I love Mad Max 2. It is one of the best movies ever made, and was revelatory to me when I first watched it one sunny summer afternoon 26 years ago. George Miller is a hero to me, having directed one of the most stunning action movies of all time. I have a VHS copy of The New Barbarians, Exterminators of the Year 3000 and She (starring Sandahl Bergman). I have watched Endgame, Bronx Warriors and The Atlantis Interceptors.
You get the idea – not only am I a sucker for truly awesome post-apocalyptic movies, but I am a sucker for the rash of Italian exploitation copies that proliferated in the wake of George Millers Australian after-the-bomb nightmare. After watching Mad Max 2 many many times in 1983, I was inspired to create my own version of post-apocalyptic fiction, as a comic strip, on reams of A4 paper and illustrated in black biro. ‘Uruz’, as the comic was known, was the adventures of the titular hero as he wandered a bleak post-apocalyptic desert. Saving people. Killing baddies. In a desert, full of big customised cars etc.
It was with great delight that a few months ago I learned of a new title, ‘Dead Run’, from Boom!, that seemed to be a cross between Mad Max 2 and Roger Zelazny’s short story, ‘Damnation Alley’. After reading the first issue, I can confirm that it is a cross between the aforementioned works, with a dash of Judge Dredd epic ‘The Cursed Earth’ (which itself borrowed heavily from the Zelazny novel) and, more interestingly, the Italian expolitation films previously referred to, with a splash of Spacehunter: Adventures in the Forbidden Zone. Now, that might seem like a lot of references for a 22 page comic, but its all there;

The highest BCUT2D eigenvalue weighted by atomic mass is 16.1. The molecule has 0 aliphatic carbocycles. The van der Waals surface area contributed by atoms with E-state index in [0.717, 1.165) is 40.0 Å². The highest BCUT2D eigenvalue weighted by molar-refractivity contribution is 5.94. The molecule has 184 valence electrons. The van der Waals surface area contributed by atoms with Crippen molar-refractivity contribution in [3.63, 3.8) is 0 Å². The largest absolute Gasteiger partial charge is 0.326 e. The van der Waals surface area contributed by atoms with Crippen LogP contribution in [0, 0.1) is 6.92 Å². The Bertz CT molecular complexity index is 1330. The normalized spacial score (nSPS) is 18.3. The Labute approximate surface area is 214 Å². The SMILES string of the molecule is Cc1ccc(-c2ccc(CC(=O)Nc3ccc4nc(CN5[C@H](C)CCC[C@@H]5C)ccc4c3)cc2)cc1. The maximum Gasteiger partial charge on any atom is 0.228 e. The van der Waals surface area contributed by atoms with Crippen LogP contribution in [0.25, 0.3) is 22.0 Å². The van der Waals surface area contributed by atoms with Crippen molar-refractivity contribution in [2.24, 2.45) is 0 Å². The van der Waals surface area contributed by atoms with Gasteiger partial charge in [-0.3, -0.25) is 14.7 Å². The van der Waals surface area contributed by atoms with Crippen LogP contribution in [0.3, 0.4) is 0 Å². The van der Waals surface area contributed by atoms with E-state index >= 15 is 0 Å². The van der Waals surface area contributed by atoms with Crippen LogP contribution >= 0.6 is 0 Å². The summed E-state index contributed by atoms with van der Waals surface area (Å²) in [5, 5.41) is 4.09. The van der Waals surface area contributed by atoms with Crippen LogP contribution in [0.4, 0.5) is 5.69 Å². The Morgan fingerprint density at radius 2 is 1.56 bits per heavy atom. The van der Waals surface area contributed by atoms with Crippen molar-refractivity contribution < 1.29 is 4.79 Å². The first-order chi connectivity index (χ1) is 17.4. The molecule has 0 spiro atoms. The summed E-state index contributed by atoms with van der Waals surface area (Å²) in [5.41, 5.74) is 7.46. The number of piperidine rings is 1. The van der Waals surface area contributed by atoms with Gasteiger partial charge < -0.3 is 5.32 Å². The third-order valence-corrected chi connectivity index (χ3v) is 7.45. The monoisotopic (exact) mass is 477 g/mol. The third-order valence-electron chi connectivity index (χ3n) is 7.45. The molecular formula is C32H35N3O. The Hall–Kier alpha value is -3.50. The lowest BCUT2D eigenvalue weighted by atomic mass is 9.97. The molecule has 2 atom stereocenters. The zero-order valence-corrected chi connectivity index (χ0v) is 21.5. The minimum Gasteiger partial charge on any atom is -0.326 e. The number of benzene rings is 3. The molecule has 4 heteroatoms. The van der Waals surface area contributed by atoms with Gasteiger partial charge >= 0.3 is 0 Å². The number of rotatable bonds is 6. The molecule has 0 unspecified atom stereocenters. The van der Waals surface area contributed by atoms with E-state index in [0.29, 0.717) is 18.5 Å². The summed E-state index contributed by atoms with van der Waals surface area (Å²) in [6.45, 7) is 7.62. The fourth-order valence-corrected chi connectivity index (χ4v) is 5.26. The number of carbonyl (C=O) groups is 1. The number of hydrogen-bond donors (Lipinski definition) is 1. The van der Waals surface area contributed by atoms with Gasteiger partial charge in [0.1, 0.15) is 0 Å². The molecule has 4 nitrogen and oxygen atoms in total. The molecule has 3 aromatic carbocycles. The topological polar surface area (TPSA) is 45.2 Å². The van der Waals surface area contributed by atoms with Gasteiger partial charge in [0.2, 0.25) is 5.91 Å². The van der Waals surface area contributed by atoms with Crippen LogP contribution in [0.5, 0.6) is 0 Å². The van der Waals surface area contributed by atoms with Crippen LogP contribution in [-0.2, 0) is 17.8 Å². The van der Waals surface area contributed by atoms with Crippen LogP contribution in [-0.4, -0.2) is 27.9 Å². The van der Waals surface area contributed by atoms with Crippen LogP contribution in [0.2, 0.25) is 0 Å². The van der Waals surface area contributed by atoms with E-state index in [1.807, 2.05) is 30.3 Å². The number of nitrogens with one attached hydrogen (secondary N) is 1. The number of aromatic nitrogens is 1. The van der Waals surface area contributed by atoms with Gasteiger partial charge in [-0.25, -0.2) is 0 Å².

Bad guys in outlandish biker costumes and outlandish weapons? Thats the Mad Max 2 / Italian exploitation films influence.
One guy delivering a package across a ravaged and extremely dangerous post nuclear landscape? Thats ‘Damnation Alley’ and ‘The Cursed Earth’ influence right there.
The guy undertaking the journey is joined by a young girl with attitude, who he initially is reluctant to allow travel with him? That’ll be Spacehunter (and it’s a great film – it has Michael Ironside in it, so need I say more?)
The dialogue. well, the dialogue is cheesy in the extreme. But I get it. I do. This is the homage to the cliche ridden nonsense that you would expect to hear in the likes of ‘Exterminators of the Year 3000’. The main man, Nick Masters, is a tough talking, no nonsense sort of guy, where lines like;
“Over my dead and rotting corpse. Nobody drives my ride but me.”
are delivered in plentiful supply. This sort of generic action-flick dialogue does not detract from the experience. Rather, it adds to it. Like a print version of an Italian post-nuke flick from the 1980s. Nothing wrong with that. The plot is as simple as this:
Nick Masters is a ‘courier’ – he delivers whatever, wherever in this dangerous new world. He lost a drug consignment that belonged to a ‘Mr Big’ called Kane (well what did you expect – Gerald? Kevin?). Kane has kidnapped Masters Sister, and in order to get her back safe, has to make a ‘Dead Run’, with a consignment of whatever it is that Kane wants him to courier. Joined by a girl whose Father was a courier who made the ‘dead run’, they set off. Thats it in a nutshell. Channeling all that is good and daft about the genre, ‘Dead Run’ holds a lot of promise for its limited life (its due a 5 issue *ahem* run).
IMDB entry for Mad Max 2
IMDB entry for Spacehunter
IMDB entry for The New Barbarians
IMDB entry for Exterminators of the Year 3000
Damnation Alley at Wikipedia
2000AD org info on Judge Dredd epic ‘The Cursed Earth’